JY - sorry to be late in replying. Ride plus work took over. I am struggling with this new tactic of deliberately misunderstanding people, though, very odd. Can you not see that (for the second time recently) I wholeheartedly agree with you. Why would anyone want more billionaires....etc.
To repeat, it is a great question. Rammed home to me at the WC in South Africa. I was lucky enough to escort folk to the last three rounds in Cape Town and then the final in J'burg. Instead of enjoying the occassion, I found the whole thing grotesque and vulgar (well the final at least). My over-riding emotion at the end of the final was revulsion and shame combined with respect for the locals who maintained such dignity in the face of such appalling contrasts between those inside the stadium and those merely a few miles away (if that) in the townships. I find large parts of football grotesque (you missed out money laundering in your earlier comments) and for that reason (apart from WC) do not support/attend premiership clubs, do not buy their over-proced merchandise, boycott Sky (despite loving watching sports of most kinds - ok not dumper truck racing from Eindhoven) etc.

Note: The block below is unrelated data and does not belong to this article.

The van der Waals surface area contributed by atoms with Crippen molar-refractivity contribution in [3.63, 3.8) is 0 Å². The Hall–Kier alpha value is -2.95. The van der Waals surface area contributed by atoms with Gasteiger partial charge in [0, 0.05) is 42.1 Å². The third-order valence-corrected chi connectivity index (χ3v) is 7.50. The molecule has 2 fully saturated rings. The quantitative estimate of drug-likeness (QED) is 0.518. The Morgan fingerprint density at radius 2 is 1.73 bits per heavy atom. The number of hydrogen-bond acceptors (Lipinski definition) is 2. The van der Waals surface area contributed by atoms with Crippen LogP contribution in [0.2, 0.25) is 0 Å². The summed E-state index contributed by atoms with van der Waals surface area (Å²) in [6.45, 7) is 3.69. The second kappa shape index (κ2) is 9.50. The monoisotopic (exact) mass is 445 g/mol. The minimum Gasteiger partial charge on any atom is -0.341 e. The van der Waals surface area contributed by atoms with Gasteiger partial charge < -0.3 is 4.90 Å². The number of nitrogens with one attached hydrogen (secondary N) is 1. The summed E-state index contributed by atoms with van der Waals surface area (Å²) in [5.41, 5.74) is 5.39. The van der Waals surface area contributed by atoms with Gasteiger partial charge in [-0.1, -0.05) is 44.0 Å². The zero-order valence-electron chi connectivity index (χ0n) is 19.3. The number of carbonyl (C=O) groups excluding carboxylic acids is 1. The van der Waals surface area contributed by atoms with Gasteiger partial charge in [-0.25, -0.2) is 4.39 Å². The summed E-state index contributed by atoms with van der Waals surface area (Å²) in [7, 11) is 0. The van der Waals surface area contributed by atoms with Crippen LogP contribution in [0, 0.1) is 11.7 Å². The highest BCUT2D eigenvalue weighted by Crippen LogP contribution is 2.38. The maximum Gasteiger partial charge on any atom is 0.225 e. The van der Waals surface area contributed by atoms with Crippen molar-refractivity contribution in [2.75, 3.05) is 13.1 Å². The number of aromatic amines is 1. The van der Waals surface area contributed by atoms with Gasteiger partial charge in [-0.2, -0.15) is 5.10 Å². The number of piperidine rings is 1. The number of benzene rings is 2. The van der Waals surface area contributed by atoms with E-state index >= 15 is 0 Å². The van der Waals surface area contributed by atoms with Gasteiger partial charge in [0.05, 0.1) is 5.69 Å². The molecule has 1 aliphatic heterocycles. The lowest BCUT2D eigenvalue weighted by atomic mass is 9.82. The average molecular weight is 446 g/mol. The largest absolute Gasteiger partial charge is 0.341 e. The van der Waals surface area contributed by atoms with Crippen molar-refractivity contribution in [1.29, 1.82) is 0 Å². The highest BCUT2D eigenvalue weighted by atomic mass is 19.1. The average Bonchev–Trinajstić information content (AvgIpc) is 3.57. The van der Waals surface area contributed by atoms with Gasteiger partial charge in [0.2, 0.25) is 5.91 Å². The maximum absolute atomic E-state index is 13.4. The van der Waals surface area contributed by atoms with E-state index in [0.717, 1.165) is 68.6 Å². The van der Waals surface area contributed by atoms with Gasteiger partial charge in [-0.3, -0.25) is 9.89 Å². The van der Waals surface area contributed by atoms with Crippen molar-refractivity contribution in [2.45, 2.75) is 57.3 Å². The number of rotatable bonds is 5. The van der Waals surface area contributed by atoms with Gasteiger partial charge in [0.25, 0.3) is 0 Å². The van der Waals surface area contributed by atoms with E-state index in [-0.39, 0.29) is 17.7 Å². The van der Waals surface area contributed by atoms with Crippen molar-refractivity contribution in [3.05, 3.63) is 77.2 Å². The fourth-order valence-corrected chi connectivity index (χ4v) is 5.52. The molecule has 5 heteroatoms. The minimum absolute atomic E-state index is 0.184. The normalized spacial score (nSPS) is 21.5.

But, despite that, I think it is unfair and hypocritical to isolate one individual and to comment on his morals, or lack of them, and to question whether he "earns his money." Beckham represents the top end of a pyramid that is involved in what I consider to be a dreadful allocation of the world's resources. I have said before that football beats the poll tax in terms of the regressive element of the income transfer involved. And yet, is that really Beckham's fault? He has not stolen someone's talents. He was lucky in nature's random distribution of talents. But then he worked hard, and nurtured them himself. From an economic perspective, his salary is as easy to justify as it as hard for most of us to comprehend or imagine in practice. But, and this is the big but, there is a massive chain that is involved in this (mis-) allocation of resources. If we are going to cast moral questions on one part of this chain (Beckham), then would should examine the morals of all of those involved (hence the irony of "oppressed/coerced"). They/we are all making the same decision - the opportunity cost of their/our time and money is ultimately the same, and so therefore is their/our moral responsibility. Too many people hide behind keyboards and attack others, while hiding from this uncomfortable reality. For my part, this is reflected in the sense of shame that I felt on a dark night in J'burg.